The Woodlands used to be . . .
… a town of about 16,000 residences in 1986. Shortly thereafter, the wooden sign posted on Grogan’s Mill Road that reflected the population numbers had been changed to 18,000, and by 1988, those numbers had grown to 21,000.
It is interesting how the community’s center of activity has changed in the intervening years. In 1986, a drive down a dirt road was the only way to reach the homes in the newest subdivision—just on the other side of Gosling Road in Cochran’s Crossing. At that time, most people still drove to Houston to shop, attend church and go to the symphony or to museums.
The first homes were ready for purchase in 1974, and by 1980 the community had a population of 11,197, six schools, six parks, five churches and a public library. About 160 companies had opened offices in The Woodlands by 1981. The population reached 55,649 in 2000. As of 2009, the estimated population was approximately 90,000.
The Woodlands was home to the Houston Open for 28 years beginning in 1974. For a week each year, neighborhood streets were lined with cars as residents hosted the town’s major business activity. Woodlands residents came to accept the once-a-year interruption to their daily lives as normal.
In 1986, the hub of activity in The Woodlands was Grogan’s Mill. It was home to The Woodlands Conference Center, The Woodlands Activity Center (known as the WAC) and the majority of shopping opportunities. An ice skating rink was located inside the conference center and was popular for birthday parties. The elegant Glass Menagerie was a special place to dine with a view of the lake and fabulous food. Residents did their grocery shopping in Grogan’s Mill at Jamail’s, which later became Albertson’s, then Randall’s.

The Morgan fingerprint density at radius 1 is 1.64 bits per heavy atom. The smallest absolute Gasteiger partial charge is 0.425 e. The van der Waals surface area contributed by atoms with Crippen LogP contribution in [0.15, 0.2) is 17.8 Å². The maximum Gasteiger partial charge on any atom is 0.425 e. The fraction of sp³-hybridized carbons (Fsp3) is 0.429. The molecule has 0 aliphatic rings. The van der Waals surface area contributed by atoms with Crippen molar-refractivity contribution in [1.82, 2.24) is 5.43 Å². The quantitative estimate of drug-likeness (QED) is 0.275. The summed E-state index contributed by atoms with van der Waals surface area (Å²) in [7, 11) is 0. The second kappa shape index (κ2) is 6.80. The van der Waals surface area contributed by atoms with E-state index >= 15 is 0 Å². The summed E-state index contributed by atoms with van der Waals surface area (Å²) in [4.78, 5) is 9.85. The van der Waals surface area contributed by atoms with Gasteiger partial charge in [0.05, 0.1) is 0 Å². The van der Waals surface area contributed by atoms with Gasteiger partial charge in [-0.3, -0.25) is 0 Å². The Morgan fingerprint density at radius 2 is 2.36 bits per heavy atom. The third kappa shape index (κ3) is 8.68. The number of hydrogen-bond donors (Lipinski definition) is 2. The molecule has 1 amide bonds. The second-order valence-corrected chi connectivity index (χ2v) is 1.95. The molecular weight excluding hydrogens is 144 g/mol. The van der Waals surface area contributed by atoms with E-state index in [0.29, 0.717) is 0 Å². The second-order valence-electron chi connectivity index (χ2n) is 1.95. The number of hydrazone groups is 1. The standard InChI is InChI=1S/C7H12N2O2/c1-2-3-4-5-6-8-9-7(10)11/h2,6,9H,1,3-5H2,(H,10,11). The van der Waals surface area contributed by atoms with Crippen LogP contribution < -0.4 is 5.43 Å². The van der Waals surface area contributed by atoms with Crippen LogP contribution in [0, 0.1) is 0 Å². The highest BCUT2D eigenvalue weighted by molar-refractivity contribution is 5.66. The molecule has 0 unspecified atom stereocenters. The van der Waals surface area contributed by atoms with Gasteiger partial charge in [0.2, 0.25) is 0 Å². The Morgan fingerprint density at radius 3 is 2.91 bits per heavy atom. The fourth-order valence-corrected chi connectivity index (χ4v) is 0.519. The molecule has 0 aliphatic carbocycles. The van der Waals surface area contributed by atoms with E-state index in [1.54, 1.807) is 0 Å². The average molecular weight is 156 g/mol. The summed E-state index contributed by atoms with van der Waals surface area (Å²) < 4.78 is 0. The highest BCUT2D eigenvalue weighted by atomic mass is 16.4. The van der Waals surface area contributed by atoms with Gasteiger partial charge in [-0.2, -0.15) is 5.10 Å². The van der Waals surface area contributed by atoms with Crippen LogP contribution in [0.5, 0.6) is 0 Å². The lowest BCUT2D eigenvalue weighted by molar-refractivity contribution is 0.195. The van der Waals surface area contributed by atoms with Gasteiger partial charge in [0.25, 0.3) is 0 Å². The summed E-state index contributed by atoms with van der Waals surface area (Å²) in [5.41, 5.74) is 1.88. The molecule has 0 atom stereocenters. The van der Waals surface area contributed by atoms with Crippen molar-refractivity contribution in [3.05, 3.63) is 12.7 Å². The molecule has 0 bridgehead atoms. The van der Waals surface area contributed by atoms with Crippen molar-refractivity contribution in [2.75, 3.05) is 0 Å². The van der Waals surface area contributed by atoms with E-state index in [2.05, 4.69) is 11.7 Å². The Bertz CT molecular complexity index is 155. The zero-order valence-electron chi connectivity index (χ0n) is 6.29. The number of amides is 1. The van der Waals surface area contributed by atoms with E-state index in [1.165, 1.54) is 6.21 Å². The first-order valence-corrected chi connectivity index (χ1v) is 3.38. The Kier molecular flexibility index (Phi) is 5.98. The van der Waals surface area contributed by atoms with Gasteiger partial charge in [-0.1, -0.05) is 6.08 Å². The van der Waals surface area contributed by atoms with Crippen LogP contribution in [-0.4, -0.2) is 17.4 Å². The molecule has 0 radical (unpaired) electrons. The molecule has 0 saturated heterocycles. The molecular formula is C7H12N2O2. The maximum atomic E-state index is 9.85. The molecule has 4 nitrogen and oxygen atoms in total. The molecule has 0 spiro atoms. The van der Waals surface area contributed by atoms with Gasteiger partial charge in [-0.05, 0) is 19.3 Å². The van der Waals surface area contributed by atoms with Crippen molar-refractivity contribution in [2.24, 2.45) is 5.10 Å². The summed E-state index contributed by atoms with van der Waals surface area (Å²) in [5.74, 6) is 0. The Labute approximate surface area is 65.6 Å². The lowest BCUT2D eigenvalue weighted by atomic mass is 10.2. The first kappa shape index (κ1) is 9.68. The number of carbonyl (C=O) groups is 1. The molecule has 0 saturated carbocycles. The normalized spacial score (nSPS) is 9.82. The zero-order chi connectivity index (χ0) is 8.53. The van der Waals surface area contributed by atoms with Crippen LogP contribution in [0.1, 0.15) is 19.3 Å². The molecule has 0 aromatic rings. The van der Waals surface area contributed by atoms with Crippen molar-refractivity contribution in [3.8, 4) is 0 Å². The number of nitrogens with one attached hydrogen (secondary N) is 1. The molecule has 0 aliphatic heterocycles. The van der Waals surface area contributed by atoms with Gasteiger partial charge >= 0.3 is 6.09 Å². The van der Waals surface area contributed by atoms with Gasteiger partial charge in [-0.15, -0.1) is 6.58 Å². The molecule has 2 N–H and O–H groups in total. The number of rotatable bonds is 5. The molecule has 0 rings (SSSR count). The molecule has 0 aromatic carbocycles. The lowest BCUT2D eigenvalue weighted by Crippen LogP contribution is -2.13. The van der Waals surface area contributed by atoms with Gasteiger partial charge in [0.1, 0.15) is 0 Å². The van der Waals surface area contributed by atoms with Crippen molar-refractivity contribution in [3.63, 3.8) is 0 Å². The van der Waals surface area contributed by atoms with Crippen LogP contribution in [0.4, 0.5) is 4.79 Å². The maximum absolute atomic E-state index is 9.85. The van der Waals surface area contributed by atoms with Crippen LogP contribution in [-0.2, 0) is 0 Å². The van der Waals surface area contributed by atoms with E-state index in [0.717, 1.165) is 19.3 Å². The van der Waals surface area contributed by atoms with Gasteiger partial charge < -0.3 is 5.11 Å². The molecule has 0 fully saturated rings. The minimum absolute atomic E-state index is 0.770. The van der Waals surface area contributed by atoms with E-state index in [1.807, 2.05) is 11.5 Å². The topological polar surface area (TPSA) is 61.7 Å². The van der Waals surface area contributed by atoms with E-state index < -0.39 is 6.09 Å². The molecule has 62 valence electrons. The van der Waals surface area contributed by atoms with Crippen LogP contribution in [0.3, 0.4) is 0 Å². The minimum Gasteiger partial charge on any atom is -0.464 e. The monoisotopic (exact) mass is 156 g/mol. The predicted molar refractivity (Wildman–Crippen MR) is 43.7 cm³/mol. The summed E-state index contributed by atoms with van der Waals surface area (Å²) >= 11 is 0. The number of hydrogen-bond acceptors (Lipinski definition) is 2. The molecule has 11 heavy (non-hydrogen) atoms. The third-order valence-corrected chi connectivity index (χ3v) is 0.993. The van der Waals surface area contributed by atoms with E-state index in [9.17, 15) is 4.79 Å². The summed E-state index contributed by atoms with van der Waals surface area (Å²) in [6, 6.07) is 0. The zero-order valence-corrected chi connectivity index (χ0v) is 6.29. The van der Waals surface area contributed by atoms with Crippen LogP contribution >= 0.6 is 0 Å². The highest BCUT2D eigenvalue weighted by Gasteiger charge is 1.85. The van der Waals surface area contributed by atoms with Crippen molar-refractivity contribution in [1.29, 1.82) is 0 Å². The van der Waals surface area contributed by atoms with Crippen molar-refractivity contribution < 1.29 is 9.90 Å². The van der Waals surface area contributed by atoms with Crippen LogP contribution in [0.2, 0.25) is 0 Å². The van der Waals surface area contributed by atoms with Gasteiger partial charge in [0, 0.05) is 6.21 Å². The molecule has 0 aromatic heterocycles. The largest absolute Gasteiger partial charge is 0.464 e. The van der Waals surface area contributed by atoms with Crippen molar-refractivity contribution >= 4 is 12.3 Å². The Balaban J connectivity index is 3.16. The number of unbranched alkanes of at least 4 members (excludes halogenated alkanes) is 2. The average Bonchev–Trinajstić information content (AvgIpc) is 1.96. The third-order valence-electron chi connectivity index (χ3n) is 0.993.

McCullough High School, named after educator “Mac” McCullough, was the first high school in the area while Lamar Elementary—opened in the 1970s—served the areas west of I-45 from Shenandoah south to the Harris County line. By 1986, the new Sally K. Ride elementary was open, and plans for a Woodlands High School were under way.
Also in 1986, there were no fast food places in The Woodlands, although there was a McDonalds across I-45 in Oakridge. It was located next to Hyden’s, one of the very few restaurants in the entire area. Dave’s Restaurant on Grogan’s Mill Drive was a Sunday-after-church regular stop. A new Fuddruckers opened in Grogan’s Mill, and those—along with the Glass Menagerie and the country club—comprised The Woodlands’ dining opportunities during those early years.
The original plan for the community did not include churches. Community centers where different denominations would share space were proposed, but local protest brought about a compromise, and by 1978, First Baptist Church of The Woodlands had opened its doors, followed quickly by Sts. Simon and Jude Catholic Parish, The Woodlands United Methodist Church, Trinity Episcopal Church and Lord of Life Lutheran Church.
Before 1985, the nearest emergency-hospital care for Woodlands’ residents was in Conroe. In January 1985, The Woodlands Community Hospital opened its doors with 100 beds and five staff physicians. In 1985, the hospital was small enough that most of the personnel were known to residents by name.
Although The WAC is no longer in existence, it was an integral part of local children’s lives. As home to The Woodlands Swim Team and international swimming competitions, it provided families with tennis, golf and swimming classes, competition opportunities and just good fun.
Among treasured early Woodlands memories are those of 4th of July holidays spent at the Conference Center around the lake—on quilts—sharing picnic dinners with friends and watching fireworks go off over the lake while the children played. Those were halcyon days.
As The Woodlands has continued to grow north and west, a major shift in the community’s center has taken place, facilitated by the opening of The Woodlands Mall in 1994. The community has gained tremendously from these changes. Long-time inhabitants do, however, value, and sometimes really miss, those early days in the little town of The Woodlands.
Thank you to our faithful readers in The Woodlands who did a better job of proofing this article than we did when it first appeared in the July 2010 issue. We have made corrections and are republishing the article for your convenience.
By Melinda Reeves Cagle